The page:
AUGUST 01 2018
BY LOCAL STUDIO MEDIA TEAM
Johannesburg architecture firm Local Studio launches first book after winning international Design Vanguard Award for 2018
'Hustles' chronicles the firms first 12 built projects and five years of practice in the City of Gold.
JOHANNESBURG, August 1, 2018 – The book, published by Local Studio, documents the first twelve buildings designed and built by the Johannesburg-based architecture firm, founded by Thomas Chapman in 2012. Co-authored by Chapman and photographer David Southwood, with Illustrations by Michael Tymbios, Hustles takes the reader not only into the buildings themselves, but also gives a detailed account of the often chaotic context of Johannesburg in which the buildings exist.
Hustles reveals the work of Local Studio in vivid snapshots, diagrams, essays and interviews: from chaotic Hillbrow to the arid landscape of Tsakane, with Westbury, Brixton and Braamfontein in between. The importance of the urban context is a strong theme that runs throughout the book. As David Southwood puts in his essay: “It’s very unusual to have an architect give the sense that buildings grow out of the street- normally one is presented with an edifice, and the relationship to the street is a mumbled afterthought.” Southwood describes the context of Johannesburg as “…hard to understand, difficult to work in, and most often ignored.” Local Studio, is seen not only to take urban context into consideration but also the notion of urban place making. Chapman defines ‘place’ as “…the art of merging an area’s defining natural attributes with a grid of man-made infrastructure, facilitating convenience and dignity for human beings when they are most vulnerable, namely, whilst on foot.” (Chapman & Southwood 2018, p.15)
The reader will be exposed to: “one of the first new social infrastructure projects to be built in Hillbrow since the 1970’s”; “a modern interpretation of a traditional Sophiatown building typology”; “a steel restaurant pavilion built as a temporary structure on the foundations of a demolished lunatic asylum”; a bridge; a school; offices; housing and more.
Chapman not only runs a practice, but also currently teaches at the University of Johannesburg. “It was not easy to find the time to write a book between running a practice and teaching”. (2018, 15 July)
Local Studio currently finds it itself at a tipping point. Hustles is the culmination of five years of Local Studio. Chapman’s intention with this first publication was to describe an architecture practice’s journey. A journey that saw a lot of ‘hustling’ to achieve its destination – “an architectural product that is present, engaged, hopeful and, ultimately, never boring”. (Chapman & Southwood 2018, p.15)
Hustles book launch event will take place on 17 August 2018 at 99 Juta in Braamfontein at 18h00.
About the authors.
Thomas Chapman was born in Johannesburg in 1984. Chapman has Masters degrees in Architecture (2008) and Urban Design (2013) from the University of the Witwatersrand, conducting research into the reintroduction of ‘publicness’ into the post-apartheid city. Chapman spent time working as a researcher in the fields of oral history and civic engagement and joined Silvio Rech and Lesley Carstens as a professional architect in 2009. Chapman founded Local Studio in Brixton, Johannesburg in 2012. Today, the firm employs 15 full-time staff and has a diverse portfolio of built work comprising public buildings, urban design schemes and private houses.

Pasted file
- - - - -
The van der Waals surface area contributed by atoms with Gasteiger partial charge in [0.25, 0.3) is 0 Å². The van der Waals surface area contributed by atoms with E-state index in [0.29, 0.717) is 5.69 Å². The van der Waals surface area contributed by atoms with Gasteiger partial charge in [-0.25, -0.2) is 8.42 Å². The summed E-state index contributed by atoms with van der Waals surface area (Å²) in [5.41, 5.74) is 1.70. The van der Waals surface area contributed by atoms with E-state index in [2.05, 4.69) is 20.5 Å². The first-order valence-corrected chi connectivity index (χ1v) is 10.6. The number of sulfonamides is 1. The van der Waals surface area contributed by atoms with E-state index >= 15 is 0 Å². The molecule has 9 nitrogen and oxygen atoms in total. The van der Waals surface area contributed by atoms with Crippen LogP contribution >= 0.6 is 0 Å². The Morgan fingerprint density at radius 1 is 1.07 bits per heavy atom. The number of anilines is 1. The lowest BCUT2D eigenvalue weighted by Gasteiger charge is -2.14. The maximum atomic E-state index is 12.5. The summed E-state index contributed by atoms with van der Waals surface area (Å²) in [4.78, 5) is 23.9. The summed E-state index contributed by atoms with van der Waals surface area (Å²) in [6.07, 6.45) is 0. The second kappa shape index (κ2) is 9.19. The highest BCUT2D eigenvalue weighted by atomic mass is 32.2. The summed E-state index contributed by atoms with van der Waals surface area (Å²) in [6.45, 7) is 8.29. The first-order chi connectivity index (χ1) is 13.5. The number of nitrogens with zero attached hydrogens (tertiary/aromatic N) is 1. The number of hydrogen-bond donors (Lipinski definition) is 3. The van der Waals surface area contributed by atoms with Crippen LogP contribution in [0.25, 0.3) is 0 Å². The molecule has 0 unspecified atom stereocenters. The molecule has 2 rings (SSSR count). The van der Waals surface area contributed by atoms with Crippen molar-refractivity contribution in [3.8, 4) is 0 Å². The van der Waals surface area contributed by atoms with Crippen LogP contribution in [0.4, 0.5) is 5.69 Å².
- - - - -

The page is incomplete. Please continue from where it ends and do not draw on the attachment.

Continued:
The firm works mainly in the affordable housing, social infrastructure and public space sectors and is responsible for several projects that have played a part in the regeneration of downtown Johannesburg. Chapman has taught urban design at the University of the Witwatersrand and currently runs a housing unit at the University of Johannesburg’s Graduate School of Architecture. Chapman was selected as one of the Mail & Guardian’s ‘Young South Africans’ in 2016 and represented Local Studio as one of only 15 architectural practices selected by Juan Herreros at the Columbia GSAPP’s ‘Constructing Practice’ symposium in New York in 2017. In 2018 Chapman was selected by Architectural Record as a winner of the Architectural Vanguard award, which recognizes thebest emerging architects.
David Southwood is a photographer who concerns himself with the medium’s production and consumption, human rights and ‘documentary’s’ outer limits. His photos can be viewed at Iziko: South African National Gallery, the Finnish Museum of Photography, Christoph Merian Stiftung, the collection of the Constitutional Court of South Africa, Goethe-Institut, the Spier Art Collection, and private collections in South Africa and abroad. His work made up part of three shows at Iziko: South African National Gallery in 2010, two of which were broad surveys of South African art. In 2000 he set up Umlilo, the first non-profit organisation for township photographers in the Western Cape. In 2004 he was awarded first prize by the Bauhaus for an interdisciplinary project he co-authored.
Three short films he made about architecture were shown at the Venice Biennale of Architecture in 2010. These two projects are representative of a deep concern for architecture and cities, which culminated in the exhibition Cities in Crisis, which he co-curated and participated in. Other publications include The Bill of Rights, a photobook illustrating South Africa’s 20-year-old Bill of Rights, with an introduction by Constitutional Court Judge Edwin Cameron and MEMORY CARD SEA POWER, a broadsheet newspaper documenting the lives of Tanzanian stowaways who live below the N1 freeway in Cape Town. His book Milnerton Market was completed over the course of a decade and features commissioned essays by Ivan Vladislavic´.